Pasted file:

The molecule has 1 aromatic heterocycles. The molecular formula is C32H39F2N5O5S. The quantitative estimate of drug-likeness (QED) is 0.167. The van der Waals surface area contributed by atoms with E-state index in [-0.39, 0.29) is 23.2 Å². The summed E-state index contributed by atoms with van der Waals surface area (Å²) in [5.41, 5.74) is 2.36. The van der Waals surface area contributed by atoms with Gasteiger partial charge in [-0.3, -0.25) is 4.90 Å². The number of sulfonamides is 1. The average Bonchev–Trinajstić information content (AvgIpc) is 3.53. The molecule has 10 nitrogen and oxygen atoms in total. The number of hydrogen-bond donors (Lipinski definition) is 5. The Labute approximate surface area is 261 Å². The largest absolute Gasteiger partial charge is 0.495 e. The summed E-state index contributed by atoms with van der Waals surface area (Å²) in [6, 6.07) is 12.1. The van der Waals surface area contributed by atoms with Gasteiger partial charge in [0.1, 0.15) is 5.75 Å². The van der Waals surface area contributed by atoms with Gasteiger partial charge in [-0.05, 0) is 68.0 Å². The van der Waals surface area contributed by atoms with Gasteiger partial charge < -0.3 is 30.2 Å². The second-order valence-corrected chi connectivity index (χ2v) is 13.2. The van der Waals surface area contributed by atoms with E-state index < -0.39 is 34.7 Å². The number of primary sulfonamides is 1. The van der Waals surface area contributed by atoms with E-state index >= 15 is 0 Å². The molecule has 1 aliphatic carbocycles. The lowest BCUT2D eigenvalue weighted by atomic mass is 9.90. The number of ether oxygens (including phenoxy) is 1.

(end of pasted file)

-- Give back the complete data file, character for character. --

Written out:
The molecule has 1 aromatic heterocycles. The molecular formula is C32H39F2N5O5S. The quantitative estimate of drug-likeness (QED) is 0.167. The van der Waals surface area contributed by atoms with E-state index in [-0.39, 0.29) is 23.2 Å². The summed E-state index contributed by atoms with van der Waals surface area (Å²) in [5.41, 5.74) is 2.36. The van der Waals surface area contributed by atoms with Gasteiger partial charge in [-0.3, -0.25) is 4.90 Å². The number of sulfonamides is 1. The average Bonchev–Trinajstić information content (AvgIpc) is 3.53. The molecule has 10 nitrogen and oxygen atoms in total. The number of hydrogen-bond donors (Lipinski definition) is 5. The Labute approximate surface area is 261 Å². The largest absolute Gasteiger partial charge is 0.495 e. The summed E-state index contributed by atoms with van der Waals surface area (Å²) in [6, 6.07) is 12.1. The van der Waals surface area contributed by atoms with Gasteiger partial charge in [0.1, 0.15) is 5.75 Å². The van der Waals surface area contributed by atoms with Gasteiger partial charge in [-0.05, 0) is 68.0 Å². The van der Waals surface area contributed by atoms with Gasteiger partial charge < -0.3 is 30.2 Å². The second-order valence-corrected chi connectivity index (χ2v) is 13.2. The van der Waals surface area contributed by atoms with E-state index < -0.39 is 34.7 Å². The number of primary sulfonamides is 1. The van der Waals surface area contributed by atoms with E-state index >= 15 is 0 Å². The molecule has 1 aliphatic carbocycles. The lowest BCUT2D eigenvalue weighted by atomic mass is 9.90. The number of ether oxygens (including phenoxy) is 1.